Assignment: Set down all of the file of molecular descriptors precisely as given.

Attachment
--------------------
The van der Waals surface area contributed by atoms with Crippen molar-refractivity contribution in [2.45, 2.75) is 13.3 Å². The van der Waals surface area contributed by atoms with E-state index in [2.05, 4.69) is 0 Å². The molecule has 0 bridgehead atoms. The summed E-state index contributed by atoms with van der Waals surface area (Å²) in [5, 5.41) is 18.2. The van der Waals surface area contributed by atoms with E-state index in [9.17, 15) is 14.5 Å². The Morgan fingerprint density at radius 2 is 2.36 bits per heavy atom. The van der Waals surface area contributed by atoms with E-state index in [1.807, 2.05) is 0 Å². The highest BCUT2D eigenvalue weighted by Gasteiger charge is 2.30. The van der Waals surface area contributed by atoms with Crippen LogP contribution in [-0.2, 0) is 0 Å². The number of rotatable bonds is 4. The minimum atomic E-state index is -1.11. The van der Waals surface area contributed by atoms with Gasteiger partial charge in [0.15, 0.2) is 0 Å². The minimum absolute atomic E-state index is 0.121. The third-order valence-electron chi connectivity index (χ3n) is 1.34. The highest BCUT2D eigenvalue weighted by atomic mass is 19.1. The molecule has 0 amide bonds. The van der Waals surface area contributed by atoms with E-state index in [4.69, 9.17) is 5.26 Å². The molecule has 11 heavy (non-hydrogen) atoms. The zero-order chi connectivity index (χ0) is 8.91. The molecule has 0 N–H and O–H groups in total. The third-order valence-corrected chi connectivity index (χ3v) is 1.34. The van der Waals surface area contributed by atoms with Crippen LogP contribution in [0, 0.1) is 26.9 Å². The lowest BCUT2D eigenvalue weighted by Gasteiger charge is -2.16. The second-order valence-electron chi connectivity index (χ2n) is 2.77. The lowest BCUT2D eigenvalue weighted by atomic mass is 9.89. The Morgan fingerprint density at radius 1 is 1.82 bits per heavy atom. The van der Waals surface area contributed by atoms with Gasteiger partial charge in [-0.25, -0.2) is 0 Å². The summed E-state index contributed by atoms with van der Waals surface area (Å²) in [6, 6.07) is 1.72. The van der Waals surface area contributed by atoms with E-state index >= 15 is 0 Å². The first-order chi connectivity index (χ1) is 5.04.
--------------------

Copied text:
The van der Waals surface area contributed by atoms with Crippen molar-refractivity contribution in [2.45, 2.75) is 13.3 Å². The van der Waals surface area contributed by atoms with E-state index in [2.05, 4.69) is 0 Å². The molecule has 0 bridgehead atoms. The summed E-state index contributed by atoms with van der Waals surface area (Å²) in [5, 5.41) is 18.2. The van der Waals surface area contributed by atoms with E-state index in [9.17, 15) is 14.5 Å². The Morgan fingerprint density at radius 2 is 2.36 bits per heavy atom. The van der Waals surface area contributed by atoms with E-state index in [1.807, 2.05) is 0 Å². The highest BCUT2D eigenvalue weighted by Gasteiger charge is 2.30. The van der Waals surface area contributed by atoms with Crippen LogP contribution in [-0.2, 0) is 0 Å². The number of rotatable bonds is 4. The minimum atomic E-state index is -1.11. The van der Waals surface area contributed by atoms with Gasteiger partial charge in [0.15, 0.2) is 0 Å². The minimum absolute atomic E-state index is 0.121. The third-order valence-electron chi connectivity index (χ3n) is 1.34. The highest BCUT2D eigenvalue weighted by atomic mass is 19.1. The molecule has 0 amide bonds. The van der Waals surface area contributed by atoms with E-state index in [4.69, 9.17) is 5.26 Å². The molecule has 11 heavy (non-hydrogen) atoms. The zero-order chi connectivity index (χ0) is 8.91. The molecule has 0 N–H and O–H groups in total. The third-order valence-corrected chi connectivity index (χ3v) is 1.34. The van der Waals surface area contributed by atoms with Crippen LogP contribution in [0, 0.1) is 26.9 Å². The lowest BCUT2D eigenvalue weighted by Gasteiger charge is -2.16. The second-order valence-electron chi connectivity index (χ2n) is 2.77. The lowest BCUT2D eigenvalue weighted by atomic mass is 9.89. The Morgan fingerprint density at radius 1 is 1.82 bits per heavy atom. The van der Waals surface area contributed by atoms with Gasteiger partial charge in [-0.25, -0.2) is 0 Å². The summed E-state index contributed by atoms with van der Waals surface area (Å²) in [6, 6.07) is 1.72. The van der Waals surface area contributed by atoms with E-state index >= 15 is 0 Å². The first-order chi connectivity index (χ1) is 5.04.